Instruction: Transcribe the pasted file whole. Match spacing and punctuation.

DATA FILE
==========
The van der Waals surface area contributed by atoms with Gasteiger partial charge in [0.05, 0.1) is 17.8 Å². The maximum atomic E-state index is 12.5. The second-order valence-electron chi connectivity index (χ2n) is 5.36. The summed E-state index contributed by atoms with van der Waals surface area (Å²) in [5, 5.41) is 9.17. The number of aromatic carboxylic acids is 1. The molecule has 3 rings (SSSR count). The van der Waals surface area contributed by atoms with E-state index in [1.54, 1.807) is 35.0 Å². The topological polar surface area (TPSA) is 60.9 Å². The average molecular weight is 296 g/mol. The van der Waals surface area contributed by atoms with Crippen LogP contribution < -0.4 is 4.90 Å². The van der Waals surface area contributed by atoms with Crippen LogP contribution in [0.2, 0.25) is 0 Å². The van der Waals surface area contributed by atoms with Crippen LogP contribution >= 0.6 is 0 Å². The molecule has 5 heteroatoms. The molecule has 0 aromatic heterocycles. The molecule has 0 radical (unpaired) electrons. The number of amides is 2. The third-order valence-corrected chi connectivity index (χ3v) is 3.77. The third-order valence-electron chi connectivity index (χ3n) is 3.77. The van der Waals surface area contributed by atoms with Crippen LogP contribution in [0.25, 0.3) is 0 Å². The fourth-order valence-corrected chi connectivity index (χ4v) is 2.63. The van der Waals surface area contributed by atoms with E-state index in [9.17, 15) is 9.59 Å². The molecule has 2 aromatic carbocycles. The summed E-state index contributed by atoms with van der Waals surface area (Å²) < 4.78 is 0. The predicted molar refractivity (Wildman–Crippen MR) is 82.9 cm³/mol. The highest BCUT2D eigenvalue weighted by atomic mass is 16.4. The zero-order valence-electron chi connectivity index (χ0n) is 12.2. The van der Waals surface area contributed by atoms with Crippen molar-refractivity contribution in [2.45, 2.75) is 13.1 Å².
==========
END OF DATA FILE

The van der Waals surface area contributed by atoms with Gasteiger partial charge in [0.05, 0.1) is 17.8 Å². The maximum atomic E-state index is 12.5. The second-order valence-electron chi connectivity index (χ2n) is 5.36. The summed E-state index contributed by atoms with van der Waals surface area (Å²) in [5, 5.41) is 9.17. The number of aromatic carboxylic acids is 1. The molecule has 3 rings (SSSR count). The van der Waals surface area contributed by atoms with E-state index in [1.54, 1.807) is 35.0 Å². The topological polar surface area (TPSA) is 60.9 Å². The average molecular weight is 296 g/mol. The van der Waals surface area contributed by atoms with Crippen LogP contribution < -0.4 is 4.90 Å². The van der Waals surface area contributed by atoms with Crippen LogP contribution in [0.2, 0.25) is 0 Å². The van der Waals surface area contributed by atoms with Crippen LogP contribution >= 0.6 is 0 Å². The molecule has 5 heteroatoms. The molecule has 0 aromatic heterocycles. The molecule has 0 radical (unpaired) electrons. The number of amides is 2. The third-order valence-corrected chi connectivity index (χ3v) is 3.77. The third-order valence-electron chi connectivity index (χ3n) is 3.77. The van der Waals surface area contributed by atoms with Crippen LogP contribution in [0.25, 0.3) is 0 Å². The fourth-order valence-corrected chi connectivity index (χ4v) is 2.63. The van der Waals surface area contributed by atoms with E-state index in [9.17, 15) is 9.59 Å². The molecule has 2 aromatic carbocycles. The summed E-state index contributed by atoms with van der Waals surface area (Å²) < 4.78 is 0. The predicted molar refractivity (Wildman–Crippen MR) is 82.9 cm³/mol. The highest BCUT2D eigenvalue weighted by atomic mass is 16.4. The zero-order valence-electron chi connectivity index (χ0n) is 12.2. The van der Waals surface area contributed by atoms with Crippen molar-refractivity contribution in [2.45, 2.75) is 13.1 Å².